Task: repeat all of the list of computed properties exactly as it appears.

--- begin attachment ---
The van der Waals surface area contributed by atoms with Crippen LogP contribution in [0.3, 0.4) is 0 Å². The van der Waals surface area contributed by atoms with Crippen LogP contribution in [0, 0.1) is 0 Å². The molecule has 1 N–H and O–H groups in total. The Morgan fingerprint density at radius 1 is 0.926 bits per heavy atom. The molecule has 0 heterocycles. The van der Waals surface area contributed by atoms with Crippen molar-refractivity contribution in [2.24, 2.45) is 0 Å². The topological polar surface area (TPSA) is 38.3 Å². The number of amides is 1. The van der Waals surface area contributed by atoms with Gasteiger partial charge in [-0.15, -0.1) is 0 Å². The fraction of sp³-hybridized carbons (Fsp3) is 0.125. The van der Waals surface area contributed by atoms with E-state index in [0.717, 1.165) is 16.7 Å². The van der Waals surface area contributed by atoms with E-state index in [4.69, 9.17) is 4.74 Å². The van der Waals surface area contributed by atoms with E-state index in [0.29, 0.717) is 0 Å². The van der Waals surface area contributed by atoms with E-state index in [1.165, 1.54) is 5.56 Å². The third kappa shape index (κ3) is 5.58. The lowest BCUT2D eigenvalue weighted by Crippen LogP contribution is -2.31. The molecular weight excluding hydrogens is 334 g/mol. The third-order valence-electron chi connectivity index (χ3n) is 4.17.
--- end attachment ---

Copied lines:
The van der Waals surface area contributed by atoms with Crippen LogP contribution in [0.3, 0.4) is 0 Å². The van der Waals surface area contributed by atoms with Crippen LogP contribution in [0, 0.1) is 0 Å². The molecule has 1 N–H and O–H groups in total. The Morgan fingerprint density at radius 1 is 0.926 bits per heavy atom. The molecule has 0 heterocycles. The van der Waals surface area contributed by atoms with Crippen molar-refractivity contribution in [2.24, 2.45) is 0 Å². The topological polar surface area (TPSA) is 38.3 Å². The number of amides is 1. The van der Waals surface area contributed by atoms with Gasteiger partial charge in [-0.15, -0.1) is 0 Å². The fraction of sp³-hybridized carbons (Fsp3) is 0.125. The van der Waals surface area contributed by atoms with E-state index in [0.717, 1.165) is 16.7 Å². The van der Waals surface area contributed by atoms with E-state index in [4.69, 9.17) is 4.74 Å². The van der Waals surface area contributed by atoms with E-state index in [0.29, 0.717) is 0 Å². The van der Waals surface area contributed by atoms with E-state index in [1.165, 1.54) is 5.56 Å². The third kappa shape index (κ3) is 5.58. The lowest BCUT2D eigenvalue weighted by Crippen LogP contribution is -2.31. The molecular weight excluding hydrogens is 334 g/mol. The third-order valence-electron chi connectivity index (χ3n) is 4.17.